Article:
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  6. FDA approves ivosidenib for myelodysplastic syndromes
  1. Resources for Information | Approved Drugs

FDA approves ivosidenib for myelodysplastic syndromes

On October 24, 2023, the Food and Drug Administration approved ivosidenib (Tibsovo, Servier Pharmaceuticals LLC) for adult patients with relapsed or refractory myelodysplastic syndromes (MDS) with a susceptible isocitrate dehydrogenase-1 (IDH1) mutation, as detected by an FDA-approved test.

The FDA also approved the Abbott RealTime IDH1 Assay as a companion diagnostic device to select patients for ivosidenib.

View full prescribing information for Tibsovo.

Approval was based on trial AG120-C-001 (NCT02074839), an open-label, single-arm, multicenter trial of 18 adult patients with relapsed or refractory MDS with an IDH1 mutation. IDH1 mutations were detected in peripheral blood or bone marrow by a local or central diagnostic test and confirmed retrospectively by the Abbott RealTime IDH1 Assay.

Ivosidenib was administered orally at a starting dose of 500 mg daily continuous for 28-day cycles until disease progression, unacceptable toxicity, or hematopoietic stem cell transplantation. The median treatment duration was 9.3 months. One patient underwent a stem cell transplantation following ivosidenib.

Efficacy was established by the rate of complete remission (CR) or partial remission (PR) (2006 International Working Group response for MDS), CR+PR durations, and conversion rate from transfusion dependence to independence. All observed responses were CRs. The CR rate was 38.9% (95% CI: 17.3, 64.3). The median time-to-CR was 1.9 months (range, 1.0 to 5.6 months) and the median CR duration was not estimable (range 1.9, 80.8+ months). Among 9 patients dependent on red blood cell (RBC) and/or platelet transfusions at baseline, 6 (67%) became RBC and platelet transfusion independent during any 56-day post-baseline period. Of the 9 patients independent of both RBC and platelet transfusions at baseline, 7 (78%) remained transfusion independent during any 56-day post-baseline period.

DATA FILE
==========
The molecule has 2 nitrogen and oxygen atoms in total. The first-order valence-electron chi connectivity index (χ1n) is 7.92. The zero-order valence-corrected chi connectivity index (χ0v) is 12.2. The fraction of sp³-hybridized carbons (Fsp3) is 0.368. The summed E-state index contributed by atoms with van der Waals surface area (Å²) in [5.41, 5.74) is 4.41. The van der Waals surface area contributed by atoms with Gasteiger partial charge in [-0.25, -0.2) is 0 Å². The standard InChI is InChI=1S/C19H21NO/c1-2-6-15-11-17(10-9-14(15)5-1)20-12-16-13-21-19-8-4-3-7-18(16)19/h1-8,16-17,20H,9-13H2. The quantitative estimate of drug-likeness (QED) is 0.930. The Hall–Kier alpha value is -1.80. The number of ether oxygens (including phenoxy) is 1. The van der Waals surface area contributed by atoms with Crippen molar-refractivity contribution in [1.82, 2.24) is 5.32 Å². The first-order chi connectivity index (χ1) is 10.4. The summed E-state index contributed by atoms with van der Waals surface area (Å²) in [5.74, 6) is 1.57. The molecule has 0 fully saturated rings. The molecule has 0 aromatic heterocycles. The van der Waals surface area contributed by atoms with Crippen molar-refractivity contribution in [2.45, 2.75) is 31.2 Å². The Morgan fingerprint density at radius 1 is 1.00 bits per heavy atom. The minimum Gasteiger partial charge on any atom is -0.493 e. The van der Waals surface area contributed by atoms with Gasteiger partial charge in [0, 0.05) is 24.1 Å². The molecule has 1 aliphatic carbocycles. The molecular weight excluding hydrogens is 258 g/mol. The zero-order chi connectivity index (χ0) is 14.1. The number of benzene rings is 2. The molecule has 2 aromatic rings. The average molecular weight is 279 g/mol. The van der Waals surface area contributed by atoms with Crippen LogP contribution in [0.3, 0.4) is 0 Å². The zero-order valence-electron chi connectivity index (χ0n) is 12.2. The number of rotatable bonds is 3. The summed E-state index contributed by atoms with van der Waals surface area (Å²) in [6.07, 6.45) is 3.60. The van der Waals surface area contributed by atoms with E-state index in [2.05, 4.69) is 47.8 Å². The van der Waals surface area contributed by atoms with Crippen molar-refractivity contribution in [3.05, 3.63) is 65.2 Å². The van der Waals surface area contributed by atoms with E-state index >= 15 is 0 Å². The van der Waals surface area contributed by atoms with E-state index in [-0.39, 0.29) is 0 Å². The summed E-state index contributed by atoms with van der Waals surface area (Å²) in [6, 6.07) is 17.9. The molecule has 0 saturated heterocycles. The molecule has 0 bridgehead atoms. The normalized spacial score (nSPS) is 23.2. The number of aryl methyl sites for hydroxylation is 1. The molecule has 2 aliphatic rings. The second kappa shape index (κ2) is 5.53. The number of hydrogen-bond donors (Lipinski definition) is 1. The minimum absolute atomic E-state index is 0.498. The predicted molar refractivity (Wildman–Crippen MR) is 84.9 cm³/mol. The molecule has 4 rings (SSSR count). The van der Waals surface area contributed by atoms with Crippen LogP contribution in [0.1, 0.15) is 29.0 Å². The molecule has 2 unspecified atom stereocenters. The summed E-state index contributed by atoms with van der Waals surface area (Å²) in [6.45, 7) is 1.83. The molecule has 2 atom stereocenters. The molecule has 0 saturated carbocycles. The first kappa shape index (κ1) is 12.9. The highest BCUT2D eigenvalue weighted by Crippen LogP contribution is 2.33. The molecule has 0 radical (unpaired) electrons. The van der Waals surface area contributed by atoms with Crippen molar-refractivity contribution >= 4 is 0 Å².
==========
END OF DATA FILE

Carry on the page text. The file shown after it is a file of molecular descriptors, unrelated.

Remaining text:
The most common adverse reactions were similar to common adverse reactions observed with ivosidenib monotherapy for AML. These include GI toxicities (diarrhea, constipation, mucositis, and nausea), arthralgia, fatigue, cough, myalgia, and rash. Tibsovo may also cause QTc prolongation.

The prescribing information contains a Boxed Warning alerting health care professionals and patients about the risk of differentiation syndrome which may be life-threatening or fatal.

This review used the Assessment Aid, a voluntary submission from the applicant to facilitate the FDA’s assessment.

This application was granted priority review, breakthrough designation, and orphan drug designation. FDA expedited programs are described in the Guidance for Industry: Expedited Programs for Serious Conditions-Drugs and Biologics.

Healthcare professionals should report all serious adverse events suspected to be associated with the use of any medicine and device to FDA’s MedWatch Reporting System or by calling 1-800-FDA-1088.

For assistance with single-patient INDs for investigational oncology products, healthcare professionals may contact OCE’s Project Facilitate at 240-402-0004 or email OncProjectFacilitate@fda.hhs.gov.

Follow the Oncology Center of Excellence on X (formerly Twitter) @FDAOncology.


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